Working in a Cubicle and Other Survival Tips
Office versus Cube
I started out my career in a cubicle. I figured it was a right of passage, so I sat there for eight years whispering on my personal phone calls, listening to people clip their nails, smelling random horrible smells, hearing people eat, and learning all about my coworkers private lives, about which I didn't care. At all.
Next step. A shared office. This was good. It was great. Sort of. Our desks faced each other, so anytime I looked anywhere besides my computer screen I made this weird eye contact with my office mate. But, I got through it. It was relatively private and people free. I actually got a lot of work done in those years, which goes against everything I believe in. I'm kidding. Kinda.
Ten years after the cubicle travesty, I finally got my own office! I was even promoted to office manager! Life was SO good! Did I mention I had a door? And a window? I never wanted to leave my office. Oh, and my computer faced away from the door so I didn't have to worry about quickly closing out of Facebook or Pinterest or whatever it was I shouldn't have been looking at during work hours.
Then, it all fell apart. The office closed and I was laid off. Luckily, I found another job fairly quickly, but guess what? Now, I was not only back in a cubicle, I was in a lone cubicle in the middle of a big media room. I can't begin to describe the horror of it. The sound of the copy machine and printer literally jolt me out any attempt to escape into my happy place. People are constantly walking by, which means I can barely squeeze in daily status updates or view new recipes. And the noise? What did you say? All because of a cubicle.
So, I'm in a cubicle for the next however many years. Let's just say forever. I have to figure out a way to make it through each day without having my soul sucked out of my body and replaced with a pin cushion wall and a stack of files that cover every available surface of my laminate topped desk. How can I make this existence tolerable? What can I do? If you've been banished to a cubicle for the rest of your immediate future, follow these steps to keep your soul intact and your outlook on life relatively positive.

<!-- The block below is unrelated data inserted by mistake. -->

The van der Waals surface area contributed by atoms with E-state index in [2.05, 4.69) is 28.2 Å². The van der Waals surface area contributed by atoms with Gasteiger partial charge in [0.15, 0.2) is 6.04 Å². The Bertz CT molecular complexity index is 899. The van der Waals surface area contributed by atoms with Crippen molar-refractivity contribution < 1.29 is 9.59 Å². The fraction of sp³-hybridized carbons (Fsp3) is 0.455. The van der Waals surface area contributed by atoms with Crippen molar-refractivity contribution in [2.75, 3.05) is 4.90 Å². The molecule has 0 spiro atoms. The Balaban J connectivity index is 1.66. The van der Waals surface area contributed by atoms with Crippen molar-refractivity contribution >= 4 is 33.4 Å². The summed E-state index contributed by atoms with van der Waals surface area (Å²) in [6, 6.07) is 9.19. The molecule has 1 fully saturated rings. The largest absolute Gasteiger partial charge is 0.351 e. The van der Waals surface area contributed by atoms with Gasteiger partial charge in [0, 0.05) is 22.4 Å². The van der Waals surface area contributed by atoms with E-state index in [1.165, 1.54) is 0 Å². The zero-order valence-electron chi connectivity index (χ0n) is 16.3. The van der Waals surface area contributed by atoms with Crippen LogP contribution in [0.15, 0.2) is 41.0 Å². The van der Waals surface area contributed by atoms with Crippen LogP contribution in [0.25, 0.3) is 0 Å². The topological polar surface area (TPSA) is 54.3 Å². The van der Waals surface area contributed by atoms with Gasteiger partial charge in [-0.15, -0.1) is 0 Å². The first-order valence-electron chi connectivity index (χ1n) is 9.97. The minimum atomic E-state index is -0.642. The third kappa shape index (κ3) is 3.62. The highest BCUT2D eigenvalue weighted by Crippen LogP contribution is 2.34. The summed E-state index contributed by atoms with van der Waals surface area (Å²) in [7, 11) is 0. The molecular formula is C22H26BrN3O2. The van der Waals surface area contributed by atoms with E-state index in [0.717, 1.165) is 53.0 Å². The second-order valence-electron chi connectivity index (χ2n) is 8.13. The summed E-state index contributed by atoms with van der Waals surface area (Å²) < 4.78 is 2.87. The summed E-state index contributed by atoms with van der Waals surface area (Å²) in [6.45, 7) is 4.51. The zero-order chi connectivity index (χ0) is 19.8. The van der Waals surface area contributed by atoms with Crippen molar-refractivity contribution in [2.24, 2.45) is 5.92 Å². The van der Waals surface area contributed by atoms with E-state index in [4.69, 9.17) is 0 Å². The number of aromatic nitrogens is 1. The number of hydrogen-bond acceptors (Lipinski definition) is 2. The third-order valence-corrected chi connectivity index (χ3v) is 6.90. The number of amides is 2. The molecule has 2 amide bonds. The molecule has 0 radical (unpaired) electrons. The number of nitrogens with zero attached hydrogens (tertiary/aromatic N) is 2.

1. Accept your fate. Much like admitting you have a problem, so to is admitting that the majority of your life is going to be spent in a cubicle.
2. Look at your three walls as you would a blank canvas. Imagine them covered in phone extension lists, family photos, euthanasia pamphlets, calendars, and random name tags from various conferences and mixers.
3. Try to arrange your computer monitor in such a way that you have time to close out of any inappropriate windows before someone sees that you're not really working. If this isn't possible, plan to have those windows as small as possible so they are easily covered by that spreadsheet you leave open, just in case.
4. Invest in ear buds, but only use one. This way, you can listen to your favorite music while still being able to hear someone come up behind you. Thus, having the ability to close those windows as quickly as possible.
5. Finally, prepare yourself to hear strange and irritating noises throughout the day, and come up with ways to retaliate. Clip your nails frequently. Warm up that kale casserole and eat at your desk. Laugh like everything is funny. Dance because you've finally lost your mind. Sing at random times and in a voice just scary enough to put the fear of God into your coworkers.
If for some reason, these tips don't work for you, just blame it on the cubicle. You might think that's taking the easy way out, but after spending half of my life in one, I've come to realize that the cubicle should be blamed for everything! Including this post!